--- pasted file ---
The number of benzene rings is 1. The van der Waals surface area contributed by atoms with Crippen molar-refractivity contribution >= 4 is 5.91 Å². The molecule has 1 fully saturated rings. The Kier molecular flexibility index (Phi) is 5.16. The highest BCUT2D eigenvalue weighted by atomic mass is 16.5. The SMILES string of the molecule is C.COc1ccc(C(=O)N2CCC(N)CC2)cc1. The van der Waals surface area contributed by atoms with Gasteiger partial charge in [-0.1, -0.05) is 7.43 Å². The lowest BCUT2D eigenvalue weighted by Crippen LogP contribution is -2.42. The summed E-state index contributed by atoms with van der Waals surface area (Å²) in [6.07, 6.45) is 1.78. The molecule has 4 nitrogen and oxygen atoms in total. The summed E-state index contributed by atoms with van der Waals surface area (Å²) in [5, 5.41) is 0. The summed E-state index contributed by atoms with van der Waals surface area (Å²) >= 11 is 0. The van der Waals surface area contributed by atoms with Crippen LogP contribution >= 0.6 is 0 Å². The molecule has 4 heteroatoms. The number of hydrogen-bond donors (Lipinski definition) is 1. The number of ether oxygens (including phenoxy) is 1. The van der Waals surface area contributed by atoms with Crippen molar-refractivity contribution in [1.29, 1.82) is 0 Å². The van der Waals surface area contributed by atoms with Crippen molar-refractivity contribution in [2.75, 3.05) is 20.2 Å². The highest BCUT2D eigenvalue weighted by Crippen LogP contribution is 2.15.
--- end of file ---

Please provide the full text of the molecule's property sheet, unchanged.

The number of benzene rings is 1. The van der Waals surface area contributed by atoms with Crippen molar-refractivity contribution >= 4 is 5.91 Å². The molecule has 1 fully saturated rings. The Kier molecular flexibility index (Phi) is 5.16. The highest BCUT2D eigenvalue weighted by atomic mass is 16.5. The SMILES string of the molecule is C.COc1ccc(C(=O)N2CCC(N)CC2)cc1. The van der Waals surface area contributed by atoms with Gasteiger partial charge in [-0.1, -0.05) is 7.43 Å². The lowest BCUT2D eigenvalue weighted by Crippen LogP contribution is -2.42. The summed E-state index contributed by atoms with van der Waals surface area (Å²) in [6.07, 6.45) is 1.78. The molecule has 4 nitrogen and oxygen atoms in total. The summed E-state index contributed by atoms with van der Waals surface area (Å²) in [5, 5.41) is 0. The summed E-state index contributed by atoms with van der Waals surface area (Å²) >= 11 is 0. The van der Waals surface area contributed by atoms with Crippen LogP contribution >= 0.6 is 0 Å². The molecule has 4 heteroatoms. The number of hydrogen-bond donors (Lipinski definition) is 1. The number of ether oxygens (including phenoxy) is 1. The van der Waals surface area contributed by atoms with Crippen molar-refractivity contribution in [1.29, 1.82) is 0 Å². The van der Waals surface area contributed by atoms with Crippen molar-refractivity contribution in [2.75, 3.05) is 20.2 Å². The highest BCUT2D eigenvalue weighted by Crippen LogP contribution is 2.15.